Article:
The Conservative party's mantra since earning their majority in 2011 has been 'economy first.'
So, it should be no surprise to see that continue as our members of Parliament return to Ottawa this week after a long Christmas break.
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According to the Globe and Mail's John Ibbiston, the government's focus -- this time around -- will be on economic growth through international trade.
"Either as part of the budget, or as a stand-alone item, the Harper government will release what one official, speaking on background, described “as close to a white paper as the Harper government will get on trade.”
That report will respond to the seismic shifts that are transforming this country’s trading relationship."
Ibbitson notes that while trade with the United States has been stagnant for the past 10 years, "trade with the rest of the world has increased by 80 per cent." He says that the government will help buoy that growth by finalizing the EU free-trade deal and by furthering trade-talks with India, Japan and Thailand.
Aside from the economy, The Hill Times suggests that First Nations issues will force their way onto the agenda this Parliamentary session.
"There are several bills on the Order Paper that some political insiders say will move to the front burner, including Bill C-27, the Financial Accountability and Transparency of First Nations Bill which is currently at committee in the Senate; and Bill S-2, the First Nations Matrimonial Real Property Rights; Bill S-6, the Election and Term of Office of First Nations Chiefs and Councillors Bill; and Bill S-8, Safety of Drinking Water on First Nation Lands all at second reading in the House."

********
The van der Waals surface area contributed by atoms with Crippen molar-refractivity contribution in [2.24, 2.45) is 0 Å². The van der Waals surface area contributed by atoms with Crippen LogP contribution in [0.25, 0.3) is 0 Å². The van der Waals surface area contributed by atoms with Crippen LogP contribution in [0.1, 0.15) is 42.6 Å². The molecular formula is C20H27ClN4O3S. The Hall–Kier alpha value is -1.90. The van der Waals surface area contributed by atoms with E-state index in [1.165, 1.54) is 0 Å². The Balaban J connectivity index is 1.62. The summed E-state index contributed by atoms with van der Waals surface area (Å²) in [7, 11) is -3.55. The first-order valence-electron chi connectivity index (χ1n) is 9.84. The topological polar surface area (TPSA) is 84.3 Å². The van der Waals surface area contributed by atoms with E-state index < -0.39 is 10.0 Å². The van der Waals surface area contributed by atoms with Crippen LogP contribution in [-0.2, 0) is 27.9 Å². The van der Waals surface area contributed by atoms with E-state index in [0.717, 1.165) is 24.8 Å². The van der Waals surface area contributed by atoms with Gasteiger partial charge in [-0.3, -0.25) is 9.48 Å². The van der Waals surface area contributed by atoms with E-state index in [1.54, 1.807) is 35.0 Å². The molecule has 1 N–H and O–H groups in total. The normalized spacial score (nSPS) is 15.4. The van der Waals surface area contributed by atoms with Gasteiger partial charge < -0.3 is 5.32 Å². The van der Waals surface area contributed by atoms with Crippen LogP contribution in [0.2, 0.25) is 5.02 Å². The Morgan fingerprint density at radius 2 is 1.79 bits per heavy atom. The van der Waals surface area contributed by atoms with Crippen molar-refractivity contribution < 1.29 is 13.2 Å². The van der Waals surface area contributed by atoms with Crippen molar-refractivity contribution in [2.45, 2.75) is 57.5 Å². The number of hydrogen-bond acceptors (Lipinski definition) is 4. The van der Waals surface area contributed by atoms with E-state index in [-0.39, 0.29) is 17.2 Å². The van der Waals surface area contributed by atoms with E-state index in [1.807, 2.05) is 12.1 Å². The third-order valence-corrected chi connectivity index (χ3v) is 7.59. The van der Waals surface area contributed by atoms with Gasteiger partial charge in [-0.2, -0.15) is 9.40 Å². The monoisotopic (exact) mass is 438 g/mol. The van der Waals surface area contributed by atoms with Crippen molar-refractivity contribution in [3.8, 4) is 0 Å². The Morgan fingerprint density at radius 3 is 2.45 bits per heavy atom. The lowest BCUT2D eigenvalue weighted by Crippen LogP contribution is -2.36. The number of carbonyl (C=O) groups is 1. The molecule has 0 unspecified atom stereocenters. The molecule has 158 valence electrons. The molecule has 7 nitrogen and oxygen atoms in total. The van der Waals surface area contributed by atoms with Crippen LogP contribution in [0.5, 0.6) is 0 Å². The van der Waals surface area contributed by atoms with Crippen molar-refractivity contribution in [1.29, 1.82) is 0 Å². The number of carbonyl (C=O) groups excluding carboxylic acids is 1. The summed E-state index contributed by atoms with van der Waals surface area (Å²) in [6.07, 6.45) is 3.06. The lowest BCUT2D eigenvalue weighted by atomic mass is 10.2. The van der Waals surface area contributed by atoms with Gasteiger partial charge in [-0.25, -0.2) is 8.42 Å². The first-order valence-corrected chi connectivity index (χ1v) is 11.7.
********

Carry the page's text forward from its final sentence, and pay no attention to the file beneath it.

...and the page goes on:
The Ottawa-based weekly also warns that we will see at least some debate take place in the House with regard to Canada's role in Mali.
And, as usual, there will be a flurry of private members bills that will elicit a lot of debate but little else.
According to PostMedia News, this session's batch of back-bench bills include "tax credits for travel inside Canada, compensation from airlines if your flight is cancelled and adding transgendered people to the Bill of Rights.
Finally, if you were wondering what the Conservative MPs did over their 'Christmas break", Sun News' David Akin explains in his blog:
"Back in their ridings, government MPs handed out more than 150 cheques for new highways, curling club improvements, training for the disabled, marina improvements and all sorts of other things. The grand total for all those cheque presentations? $1.5 billion. So, for the sake of the federal treasury if nothing else, let me be the first to welcome the country’s MPs back to the House of Commons."